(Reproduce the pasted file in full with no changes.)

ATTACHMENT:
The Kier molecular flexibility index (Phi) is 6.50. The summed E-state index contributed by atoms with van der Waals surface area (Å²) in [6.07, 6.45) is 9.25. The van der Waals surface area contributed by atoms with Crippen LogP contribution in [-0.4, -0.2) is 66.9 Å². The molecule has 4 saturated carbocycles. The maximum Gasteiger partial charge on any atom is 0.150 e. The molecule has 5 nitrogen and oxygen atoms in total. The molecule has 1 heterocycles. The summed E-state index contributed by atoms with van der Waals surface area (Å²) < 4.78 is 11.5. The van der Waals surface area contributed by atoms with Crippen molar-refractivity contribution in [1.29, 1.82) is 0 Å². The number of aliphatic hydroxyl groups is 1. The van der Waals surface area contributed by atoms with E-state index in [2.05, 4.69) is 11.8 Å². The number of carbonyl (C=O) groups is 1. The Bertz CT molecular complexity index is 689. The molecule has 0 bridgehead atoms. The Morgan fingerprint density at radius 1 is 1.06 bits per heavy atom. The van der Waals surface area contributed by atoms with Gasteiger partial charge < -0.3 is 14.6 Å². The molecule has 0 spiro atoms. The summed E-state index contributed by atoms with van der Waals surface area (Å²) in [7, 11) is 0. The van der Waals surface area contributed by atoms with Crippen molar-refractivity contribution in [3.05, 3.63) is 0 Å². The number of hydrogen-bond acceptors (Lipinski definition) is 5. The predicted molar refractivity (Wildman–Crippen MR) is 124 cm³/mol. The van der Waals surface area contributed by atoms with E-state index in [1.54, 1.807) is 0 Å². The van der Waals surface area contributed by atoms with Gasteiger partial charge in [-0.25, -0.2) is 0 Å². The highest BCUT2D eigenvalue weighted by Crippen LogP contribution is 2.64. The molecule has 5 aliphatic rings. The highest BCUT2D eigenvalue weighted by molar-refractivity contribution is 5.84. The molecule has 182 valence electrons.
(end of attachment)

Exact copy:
The Kier molecular flexibility index (Phi) is 6.50. The summed E-state index contributed by atoms with van der Waals surface area (Å²) in [6.07, 6.45) is 9.25. The van der Waals surface area contributed by atoms with Crippen LogP contribution in [-0.4, -0.2) is 66.9 Å². The molecule has 4 saturated carbocycles. The maximum Gasteiger partial charge on any atom is 0.150 e. The molecule has 5 nitrogen and oxygen atoms in total. The molecule has 1 heterocycles. The summed E-state index contributed by atoms with van der Waals surface area (Å²) < 4.78 is 11.5. The van der Waals surface area contributed by atoms with Crippen molar-refractivity contribution in [1.29, 1.82) is 0 Å². The number of aliphatic hydroxyl groups is 1. The van der Waals surface area contributed by atoms with E-state index in [2.05, 4.69) is 11.8 Å². The number of carbonyl (C=O) groups is 1. The Bertz CT molecular complexity index is 689. The molecule has 0 bridgehead atoms. The Morgan fingerprint density at radius 1 is 1.06 bits per heavy atom. The van der Waals surface area contributed by atoms with Gasteiger partial charge < -0.3 is 14.6 Å². The molecule has 0 spiro atoms. The summed E-state index contributed by atoms with van der Waals surface area (Å²) in [7, 11) is 0. The van der Waals surface area contributed by atoms with Crippen molar-refractivity contribution in [3.05, 3.63) is 0 Å². The number of hydrogen-bond acceptors (Lipinski definition) is 5. The predicted molar refractivity (Wildman–Crippen MR) is 124 cm³/mol. The van der Waals surface area contributed by atoms with E-state index in [1.54, 1.807) is 0 Å². The van der Waals surface area contributed by atoms with Gasteiger partial charge in [-0.25, -0.2) is 0 Å². The highest BCUT2D eigenvalue weighted by Crippen LogP contribution is 2.64. The molecule has 5 aliphatic rings. The highest BCUT2D eigenvalue weighted by molar-refractivity contribution is 5.84. The molecule has 182 valence electrons.